So I have know for some time now that I work best under pressure. My best essays are written in the few days before the deadline, often well into the early hours of the morning. And it turns out, this is true not only of my university work, but of my writing projects as well.
For some time I have been toying with the idea of a certain play looking at a young girl in therapy dealing with the abuse dealt to her by her father. I have written the odd scene here and there but nothing much. Until yesterday. When one of my lecturers emailed around about Soho Theatre’s Verity Bargate Award for new drama. The deadline is Saturday. As in, tomorrow. So what do I do? I sit down yesterday and decide ok, two days is plenty of time to write a full length play. And I start it.
It is going very well. Except for forays such as this where I take a break to write something else. But I have every faith in myself that I can get the whole thing written by the deadline. Not that I’m counting down the hours or anything (just over 30, in case you were wondering) but I’m happy with my speed. And I’m resigned to an all nighter tonight to make sure it’s done.
For now, I give you a very small scene from the play. A short story the main character has written.
Once upon a time there was a little sparrow. And the sparrow was happy flying from branch to branch – carefully, because he was only a little sparrow – and playing in the sunshine. Because sparrows don’t have any worries. They can play all day long. They don’t have to store food for the winter or worry about migrating. They just sing in the hedges and fly through the trees.
But one day a hawk came along. She was bigger than the sparrow and immediately was mean to him. She made the sparrow find her food, and make her a big nest so she could be comfortable. The sparrow didn’t have any way to argue because the hawk was so much bigger than him and he was scared.
So the sparrow spent his days hunting for the hawk, bringing her all the food he caught. She never left anything for him, so he became weak and hungry. He found it hard to fly, and couldn’t play in the trees any more. But the hawk still made him do all the work. If he didn’t work fast enough she would peck him until he bled, then send him away.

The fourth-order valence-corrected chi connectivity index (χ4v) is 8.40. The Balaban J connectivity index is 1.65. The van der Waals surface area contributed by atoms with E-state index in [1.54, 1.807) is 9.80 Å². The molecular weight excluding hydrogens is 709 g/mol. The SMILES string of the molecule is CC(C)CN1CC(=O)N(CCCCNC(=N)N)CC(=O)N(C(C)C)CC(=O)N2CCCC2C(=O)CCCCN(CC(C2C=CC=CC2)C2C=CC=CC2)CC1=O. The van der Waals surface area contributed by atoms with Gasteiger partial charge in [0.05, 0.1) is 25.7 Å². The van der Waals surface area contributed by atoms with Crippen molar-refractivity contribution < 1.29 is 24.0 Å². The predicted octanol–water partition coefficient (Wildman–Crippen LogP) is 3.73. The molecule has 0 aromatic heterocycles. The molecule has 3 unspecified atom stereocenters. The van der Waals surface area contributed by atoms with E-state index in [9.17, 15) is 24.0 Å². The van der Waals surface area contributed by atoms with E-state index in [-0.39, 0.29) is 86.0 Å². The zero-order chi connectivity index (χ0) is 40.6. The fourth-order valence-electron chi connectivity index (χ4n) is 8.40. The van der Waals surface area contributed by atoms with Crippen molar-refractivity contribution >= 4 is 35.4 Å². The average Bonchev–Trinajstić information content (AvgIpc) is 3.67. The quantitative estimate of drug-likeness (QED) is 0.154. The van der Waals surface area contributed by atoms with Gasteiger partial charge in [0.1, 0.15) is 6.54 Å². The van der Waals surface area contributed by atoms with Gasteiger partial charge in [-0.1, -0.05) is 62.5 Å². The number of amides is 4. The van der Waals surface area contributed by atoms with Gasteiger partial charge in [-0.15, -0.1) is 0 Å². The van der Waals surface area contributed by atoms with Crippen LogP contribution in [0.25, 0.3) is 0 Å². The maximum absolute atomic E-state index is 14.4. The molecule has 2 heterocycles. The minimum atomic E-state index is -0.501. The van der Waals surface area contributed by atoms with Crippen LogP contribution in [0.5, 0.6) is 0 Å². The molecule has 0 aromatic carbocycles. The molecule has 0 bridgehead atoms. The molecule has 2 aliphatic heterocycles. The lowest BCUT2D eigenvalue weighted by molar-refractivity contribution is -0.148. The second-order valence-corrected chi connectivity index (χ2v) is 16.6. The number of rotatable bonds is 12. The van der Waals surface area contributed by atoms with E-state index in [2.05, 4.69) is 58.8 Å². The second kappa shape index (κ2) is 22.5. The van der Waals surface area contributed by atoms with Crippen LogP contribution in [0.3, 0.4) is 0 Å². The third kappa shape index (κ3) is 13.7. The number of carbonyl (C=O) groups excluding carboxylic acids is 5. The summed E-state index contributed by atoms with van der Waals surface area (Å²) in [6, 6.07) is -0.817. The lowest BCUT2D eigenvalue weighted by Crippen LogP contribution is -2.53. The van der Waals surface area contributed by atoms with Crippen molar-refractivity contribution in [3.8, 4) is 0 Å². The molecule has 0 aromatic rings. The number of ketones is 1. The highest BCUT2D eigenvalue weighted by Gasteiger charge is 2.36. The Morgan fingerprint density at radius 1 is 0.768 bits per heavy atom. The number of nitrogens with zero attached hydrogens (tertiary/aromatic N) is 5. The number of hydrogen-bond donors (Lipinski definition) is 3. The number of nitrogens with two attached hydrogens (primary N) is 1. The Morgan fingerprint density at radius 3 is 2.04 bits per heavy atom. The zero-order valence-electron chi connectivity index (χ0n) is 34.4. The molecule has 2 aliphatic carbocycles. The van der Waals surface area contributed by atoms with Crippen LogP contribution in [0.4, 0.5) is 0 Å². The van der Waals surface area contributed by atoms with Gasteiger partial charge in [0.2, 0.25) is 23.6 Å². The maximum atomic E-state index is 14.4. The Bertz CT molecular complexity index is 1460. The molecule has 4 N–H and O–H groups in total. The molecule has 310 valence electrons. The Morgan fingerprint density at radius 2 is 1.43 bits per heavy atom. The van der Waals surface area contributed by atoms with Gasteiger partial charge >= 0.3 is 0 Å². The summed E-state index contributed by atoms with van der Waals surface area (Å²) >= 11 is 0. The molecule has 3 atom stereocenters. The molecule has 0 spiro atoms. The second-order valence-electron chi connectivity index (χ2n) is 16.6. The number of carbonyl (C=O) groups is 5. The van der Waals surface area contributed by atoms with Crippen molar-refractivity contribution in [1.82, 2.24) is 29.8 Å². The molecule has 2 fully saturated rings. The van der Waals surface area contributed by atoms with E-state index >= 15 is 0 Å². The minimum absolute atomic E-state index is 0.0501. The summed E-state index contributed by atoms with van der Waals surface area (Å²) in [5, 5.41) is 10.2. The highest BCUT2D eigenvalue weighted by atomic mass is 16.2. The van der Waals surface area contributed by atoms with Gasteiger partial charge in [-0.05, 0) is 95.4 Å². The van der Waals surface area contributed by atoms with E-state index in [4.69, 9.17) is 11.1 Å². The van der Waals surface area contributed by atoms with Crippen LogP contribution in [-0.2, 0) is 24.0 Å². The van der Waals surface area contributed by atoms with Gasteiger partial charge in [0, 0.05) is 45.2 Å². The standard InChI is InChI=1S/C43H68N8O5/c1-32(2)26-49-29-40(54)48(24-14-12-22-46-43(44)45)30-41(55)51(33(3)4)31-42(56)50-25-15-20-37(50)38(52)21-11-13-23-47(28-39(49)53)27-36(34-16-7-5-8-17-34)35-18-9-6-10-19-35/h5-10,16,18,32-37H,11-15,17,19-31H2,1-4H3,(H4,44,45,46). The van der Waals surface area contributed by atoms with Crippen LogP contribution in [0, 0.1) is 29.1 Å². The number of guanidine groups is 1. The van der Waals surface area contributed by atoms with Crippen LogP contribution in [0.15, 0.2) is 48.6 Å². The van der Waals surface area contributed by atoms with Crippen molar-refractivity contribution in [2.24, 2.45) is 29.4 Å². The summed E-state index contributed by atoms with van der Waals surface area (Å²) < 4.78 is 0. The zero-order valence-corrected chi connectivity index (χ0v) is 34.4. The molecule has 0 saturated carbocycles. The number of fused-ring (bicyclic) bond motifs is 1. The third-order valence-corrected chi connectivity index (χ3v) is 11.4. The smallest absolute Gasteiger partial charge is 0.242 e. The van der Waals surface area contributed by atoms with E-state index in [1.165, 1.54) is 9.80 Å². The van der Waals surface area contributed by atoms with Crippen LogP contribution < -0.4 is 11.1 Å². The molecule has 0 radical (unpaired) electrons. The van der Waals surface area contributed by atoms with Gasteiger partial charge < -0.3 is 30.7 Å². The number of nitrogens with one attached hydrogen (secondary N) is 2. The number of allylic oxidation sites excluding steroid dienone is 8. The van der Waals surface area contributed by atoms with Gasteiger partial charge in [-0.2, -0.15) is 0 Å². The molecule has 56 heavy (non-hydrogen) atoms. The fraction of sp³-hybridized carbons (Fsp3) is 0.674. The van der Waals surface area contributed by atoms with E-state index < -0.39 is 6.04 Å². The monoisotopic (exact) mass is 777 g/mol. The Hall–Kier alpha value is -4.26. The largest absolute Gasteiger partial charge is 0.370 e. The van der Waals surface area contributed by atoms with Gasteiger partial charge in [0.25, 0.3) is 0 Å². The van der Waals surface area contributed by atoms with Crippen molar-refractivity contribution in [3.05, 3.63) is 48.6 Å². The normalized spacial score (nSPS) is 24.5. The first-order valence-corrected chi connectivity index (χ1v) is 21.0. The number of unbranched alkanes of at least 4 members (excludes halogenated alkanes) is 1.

The sparrow became sad. He didn’t like living in the trees any more. He wanted to fly away and live with the other sparrows. But the hawk had hurt him so much he couldn’t fly any more. All he could do was run along the ground, far below all the other sparrows.
One day, a pigeon arrived. He swooped down to bottom of the tree where the sparrow was crying. The pigeon asked, “why are you crying little sparrow?” The sparrow looked up through his tears and shook his head. He was too scared of the hawk to tell anyone about him. The pigeon asked again, “why are you crying? Little sparrows should be happy because they don’t have any worries in the world.”
The little sparrow began to cry harder. And he told the pigeon all about the hawk. And the pigeon listened very quietly, never asking any questions, until the sparrow had finished talking. Then the pigeon puffed out his pigeon chest and stood up tall. “You come with me little sparrow,” the pigeon said, “and I’m going to take you away from this horrid hawk.”
So together they flew away, very slowly because the sparrow was hurting from all the pecks the hawk had given him, and they went to another tree. And this tree was full of other sparrows who had been picked on, and they helped the little sparrow grow strong again until he was happy to fly through the trees again and play in the branches.
And no one ever saw the hawk again.